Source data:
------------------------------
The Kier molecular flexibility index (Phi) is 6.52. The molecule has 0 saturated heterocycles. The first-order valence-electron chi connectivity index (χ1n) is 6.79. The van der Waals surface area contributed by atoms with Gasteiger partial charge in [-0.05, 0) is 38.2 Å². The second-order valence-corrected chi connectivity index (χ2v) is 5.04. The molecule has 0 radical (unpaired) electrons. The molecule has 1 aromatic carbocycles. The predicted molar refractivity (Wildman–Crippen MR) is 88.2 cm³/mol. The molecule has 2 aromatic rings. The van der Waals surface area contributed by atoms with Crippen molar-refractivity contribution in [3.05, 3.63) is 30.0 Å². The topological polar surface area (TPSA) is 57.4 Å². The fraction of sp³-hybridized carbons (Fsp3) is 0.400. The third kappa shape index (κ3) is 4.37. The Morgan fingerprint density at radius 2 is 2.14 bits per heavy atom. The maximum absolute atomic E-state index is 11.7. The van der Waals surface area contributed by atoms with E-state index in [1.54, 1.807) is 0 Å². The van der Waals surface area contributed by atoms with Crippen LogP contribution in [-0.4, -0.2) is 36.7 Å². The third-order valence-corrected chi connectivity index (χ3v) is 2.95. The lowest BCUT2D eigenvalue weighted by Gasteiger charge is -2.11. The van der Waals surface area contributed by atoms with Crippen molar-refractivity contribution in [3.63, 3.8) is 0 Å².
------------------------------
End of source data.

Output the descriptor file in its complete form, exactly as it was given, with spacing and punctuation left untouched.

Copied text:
The Kier molecular flexibility index (Phi) is 6.52. The molecule has 0 saturated heterocycles. The first-order valence-electron chi connectivity index (χ1n) is 6.79. The van der Waals surface area contributed by atoms with Gasteiger partial charge in [-0.05, 0) is 38.2 Å². The second-order valence-corrected chi connectivity index (χ2v) is 5.04. The molecule has 0 radical (unpaired) electrons. The molecule has 1 aromatic carbocycles. The predicted molar refractivity (Wildman–Crippen MR) is 88.2 cm³/mol. The molecule has 2 aromatic rings. The van der Waals surface area contributed by atoms with Crippen molar-refractivity contribution in [3.05, 3.63) is 30.0 Å². The topological polar surface area (TPSA) is 57.4 Å². The fraction of sp³-hybridized carbons (Fsp3) is 0.400. The third kappa shape index (κ3) is 4.37. The Morgan fingerprint density at radius 2 is 2.14 bits per heavy atom. The maximum absolute atomic E-state index is 11.7. The van der Waals surface area contributed by atoms with E-state index in [1.54, 1.807) is 0 Å². The van der Waals surface area contributed by atoms with Crippen LogP contribution in [-0.4, -0.2) is 36.7 Å². The third-order valence-corrected chi connectivity index (χ3v) is 2.95. The lowest BCUT2D eigenvalue weighted by Gasteiger charge is -2.11. The van der Waals surface area contributed by atoms with Crippen molar-refractivity contribution in [3.63, 3.8) is 0 Å².